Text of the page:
- The Washington Times - Thursday, July 19, 2012

Last week, I was on vacation with my family and like any good investor, I kept my eyes and ears open to see what vacationers were doing and spending. Much like walking the malls and counting shopping bags during the year-end holiday season or during the back-to-school season, observing fellow vacationers at amusement parks, waters parks and at the beach can prove insightful. The same goes for how crowded those attractions and restaurants might be. Based on my travels and observations, I have to say that things are not that upbeat out there. This confirms the data that we received during the second quarter of 2012, and thus far in July and we are seeing that reflected in corporate earnings this week.

Backing up just a tad, the latest data from the JP Morgan Global All-Industry Output Index showed the global economy skirted closer to stagnation at the end of the second quarter. The June reading for that index, which slipped to 50.3 in June, down from February’s 12-month peak of 55.4, revealed that growth slowed in the service sector and manufacturing production fell back into contraction territory.

Not surprisingly, confidence levels for consumers and businesses have weakened compared to readings earlier this year. This does not bode well for near-term economic activity — neither a business nor a consumer is likely to take on more, be it in terms of spending or expanding what they are doing if their confidence is waning.

According to its Global Business Outlooks Survey, which queries 11,000 companies worldwide, Markit Economics found that global business confidence waned in June. In particular, business optimism remained weak in the eurozone in June. Confidence had revived earlier this year, but the survey revealed that business sentiment has again suffered a set-back. A more granular view shows confidence fell especially sharply in Germany, and falls were also seen in Italy and Spain. Declines in business optimism were also found in the U.S., Britain, China, Brazil and Russia per Markit.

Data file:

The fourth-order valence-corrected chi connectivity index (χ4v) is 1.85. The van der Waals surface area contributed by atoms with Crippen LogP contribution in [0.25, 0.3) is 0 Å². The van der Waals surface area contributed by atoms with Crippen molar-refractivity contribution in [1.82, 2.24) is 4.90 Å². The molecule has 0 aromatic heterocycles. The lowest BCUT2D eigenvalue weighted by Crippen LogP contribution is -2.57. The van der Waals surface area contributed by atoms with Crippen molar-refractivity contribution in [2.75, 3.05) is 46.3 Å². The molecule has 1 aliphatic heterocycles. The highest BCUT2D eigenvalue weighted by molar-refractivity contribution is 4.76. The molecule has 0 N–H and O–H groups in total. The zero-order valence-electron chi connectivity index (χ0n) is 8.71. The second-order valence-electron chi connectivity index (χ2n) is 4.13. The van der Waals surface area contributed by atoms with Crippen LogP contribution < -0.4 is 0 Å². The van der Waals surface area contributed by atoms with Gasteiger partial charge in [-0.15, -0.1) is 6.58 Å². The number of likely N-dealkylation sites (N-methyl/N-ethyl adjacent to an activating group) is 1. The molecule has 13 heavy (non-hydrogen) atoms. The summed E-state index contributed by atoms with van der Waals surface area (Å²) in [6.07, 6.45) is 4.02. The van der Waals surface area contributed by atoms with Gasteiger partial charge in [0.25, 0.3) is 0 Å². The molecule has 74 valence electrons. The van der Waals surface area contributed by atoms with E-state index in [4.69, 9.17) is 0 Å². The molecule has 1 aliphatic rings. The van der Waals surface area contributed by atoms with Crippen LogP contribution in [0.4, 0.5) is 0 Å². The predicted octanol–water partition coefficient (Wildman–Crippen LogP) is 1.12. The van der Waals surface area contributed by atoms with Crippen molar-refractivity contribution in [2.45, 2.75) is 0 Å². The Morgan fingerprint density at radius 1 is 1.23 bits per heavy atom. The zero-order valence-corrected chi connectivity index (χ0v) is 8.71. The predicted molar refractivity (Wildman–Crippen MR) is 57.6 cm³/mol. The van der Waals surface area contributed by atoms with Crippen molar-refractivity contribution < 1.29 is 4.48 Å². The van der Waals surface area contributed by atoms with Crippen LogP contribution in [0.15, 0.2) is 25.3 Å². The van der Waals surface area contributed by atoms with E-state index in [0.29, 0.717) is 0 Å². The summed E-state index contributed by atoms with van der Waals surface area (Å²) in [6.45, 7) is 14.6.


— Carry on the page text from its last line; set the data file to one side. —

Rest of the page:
With confidence levels falling, companies have adjusted their employment plans to match less-positive views on business activity, business revenues and corporate profits compared to expectations seen earlier this year. Weaker employment growth was signaled for the U.S., Britain and China per Markit’s findings, while eurozone employers expect a net fall in employment in the coming year. In other words, we should not be expecting a dramatic upturn in job creation in the current quarter from that in the second quarter of 2012, which averaged only 75,000 jobs per month according to the Bureau of Labor Statistics. Keep in mind that level of job creation was significantly slower than the 677,000 jobs added during the first quarter of 2012.

Confirming the notion of slower job creation ahead, 62 percent of U.S. businesses project no change in employment over the next six months, according results of a National Association for Business Economics’ survey released today. That compares to a reading of 48 percent in the April survey. The association’s June survey also uncovered company concern about the increasingly talked about fiscal cliff — 65 percent of those surveyed predicted sales will drop if this fiscal cliff can’t be avoided — should Congress not act to extend the George W. Bush-era tax cuts into next year and the $1.2 trillion in automatic spending cuts take place.

In aggregate, the down vector and slowing velocity of the global economy has ratcheted up expectations for further easing by the Federal Reserve. While many are waiting to see what the Fed does, the question that few are asking is: Has all of the would-be stimulus and quantitative easing we have gotten from the government and the Fed addressed the problems at hand?

My take is that it has been nothing more than a temporary Band-Aid that has covered over symptoms of the much larger, underlying problem rather than address it. As hospitality expert James Sinclair once said, “We know that throwing money at the problem doesn’t fix it — it extends the life of the problem.”

• Chris Versace is editor of the PowerTrend Brief and PowerTrend Profits newsletters. Visit them at ChrisVersace.com or follow him on twitter @chrisjversace. At the time of publication,Mr. Versace had no positions in companies mentioned; however, positions can change.